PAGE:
After months of delay, the Treasury Department on Thursday proposed a low-cost account banks may offer recipients of federal benefits delivered electronically.
The proposed account-which any federally insured financial institution could offer under a contract with the government-is aimed at the roughly 10 million Americans who get Social Security or other government checks but lack a personal account.
The proposal is to be published Monday in the Federal Register, and comments will be due in early January. It is one of the final steps in the government's EFT '99 initiative-the congressional mandate to convert most government payments to direct deposit.
Congress two years ago ordered a switch to less-costly electronic payments by Jan. 1, 1999, in order to cut government expenses by $500 million over five years. But many of the same lawmakers and consumer groups later forced the Treasury to make the program voluntary for recipients so as not to inconvenience the poor and elderly.
Under a watered-down rule issued in late September, recipients with bank accounts may switch to electronic payment if they request the change. Those who lack bank accounts may accept electronic payments once details of the government-designed accounts are completed next year.
Under the proposal, banks and thrifts could charge a maximum monthly service fee of $3 per account and would have to allow four free monthly withdrawals. Only federal payments could be deposited in the account, to keep it from competing with other banking products.
Treasury officials succumbed to industry demands for a subsidy and agreed to a one-time, setup payment of $12.60 per account. The plan also would ban banks from partnerships with liquor stores, check cashers, or other third parties to offer these accounts.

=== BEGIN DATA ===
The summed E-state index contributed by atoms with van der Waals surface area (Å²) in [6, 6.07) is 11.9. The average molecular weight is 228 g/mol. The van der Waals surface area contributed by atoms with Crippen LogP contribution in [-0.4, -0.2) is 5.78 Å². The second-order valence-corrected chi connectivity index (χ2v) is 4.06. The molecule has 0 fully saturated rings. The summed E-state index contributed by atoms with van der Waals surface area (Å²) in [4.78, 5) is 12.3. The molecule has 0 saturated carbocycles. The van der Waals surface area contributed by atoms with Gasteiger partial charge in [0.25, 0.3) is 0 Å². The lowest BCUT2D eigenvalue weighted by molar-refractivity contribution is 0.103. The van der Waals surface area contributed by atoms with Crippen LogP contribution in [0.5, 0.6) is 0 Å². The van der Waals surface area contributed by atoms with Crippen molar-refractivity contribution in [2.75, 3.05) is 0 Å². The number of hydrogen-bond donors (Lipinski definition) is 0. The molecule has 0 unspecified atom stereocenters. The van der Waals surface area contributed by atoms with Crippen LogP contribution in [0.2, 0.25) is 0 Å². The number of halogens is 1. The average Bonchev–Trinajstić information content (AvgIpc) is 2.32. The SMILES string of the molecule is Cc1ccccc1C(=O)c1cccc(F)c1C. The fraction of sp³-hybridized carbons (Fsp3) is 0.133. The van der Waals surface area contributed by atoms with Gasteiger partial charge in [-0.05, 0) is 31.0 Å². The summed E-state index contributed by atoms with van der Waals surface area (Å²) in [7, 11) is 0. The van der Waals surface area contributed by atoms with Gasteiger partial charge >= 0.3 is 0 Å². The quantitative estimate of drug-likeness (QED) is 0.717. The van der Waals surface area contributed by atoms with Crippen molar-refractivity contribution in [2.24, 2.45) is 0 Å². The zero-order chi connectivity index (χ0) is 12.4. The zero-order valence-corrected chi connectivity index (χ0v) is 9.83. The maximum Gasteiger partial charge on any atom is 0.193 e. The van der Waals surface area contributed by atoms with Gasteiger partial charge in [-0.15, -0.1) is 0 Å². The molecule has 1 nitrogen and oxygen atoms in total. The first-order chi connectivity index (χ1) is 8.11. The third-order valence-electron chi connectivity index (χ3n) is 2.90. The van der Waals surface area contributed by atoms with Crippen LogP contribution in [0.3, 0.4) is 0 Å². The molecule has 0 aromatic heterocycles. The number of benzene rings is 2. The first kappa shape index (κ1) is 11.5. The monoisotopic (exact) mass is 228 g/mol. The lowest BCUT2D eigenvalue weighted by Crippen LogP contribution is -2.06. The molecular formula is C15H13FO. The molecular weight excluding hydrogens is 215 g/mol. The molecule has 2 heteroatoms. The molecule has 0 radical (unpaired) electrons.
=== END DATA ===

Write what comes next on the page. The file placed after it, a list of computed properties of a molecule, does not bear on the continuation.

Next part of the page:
The government seeks comments on whether it should permit interest payments, additional deposits, or automatic deductions for bill payments.
Reaction in the banking industry and on Capitol Hill was mixed.
Industry representatives disagreed whether the accounts would be profitable-which has been the industry's No. 1 concern for the past two years.
"My sense is, it is market-based," said William H. Phillips, director of policy development for the American Bankers Association. "Looking at it, it would seem there are no significant problems with what they are proposing." He predicted participation from many big and small banks because they make money on similar accounts for monthly fees of less than $3, even without a subsidy.
But Marcia Z. Sullivan, government relations director for the Consumer Bankers Association, disagreed. "I think it is going to be very difficult for a bank to offer it and not lose money," she said.
Community banks like the proposal because the accounts are voluntary and narrow in scope so as not to undercut other business, said Paul C. McGuire, payment systems representative for the Independent Bankers Association of America.
Republicans on the House Banking Committee are concerned that the subsidy would increase the government's costs, an aide to the panel said. Savings also would be lost because many people will keep getting paper checks, the aide said.
Donald V. Hammond, the Treasury's assistant fiscal secretary, responded that the government would still realize savings but declined to estimate how much. He said the department would recoup the cost of its $12.60 subsidy within two and a half years.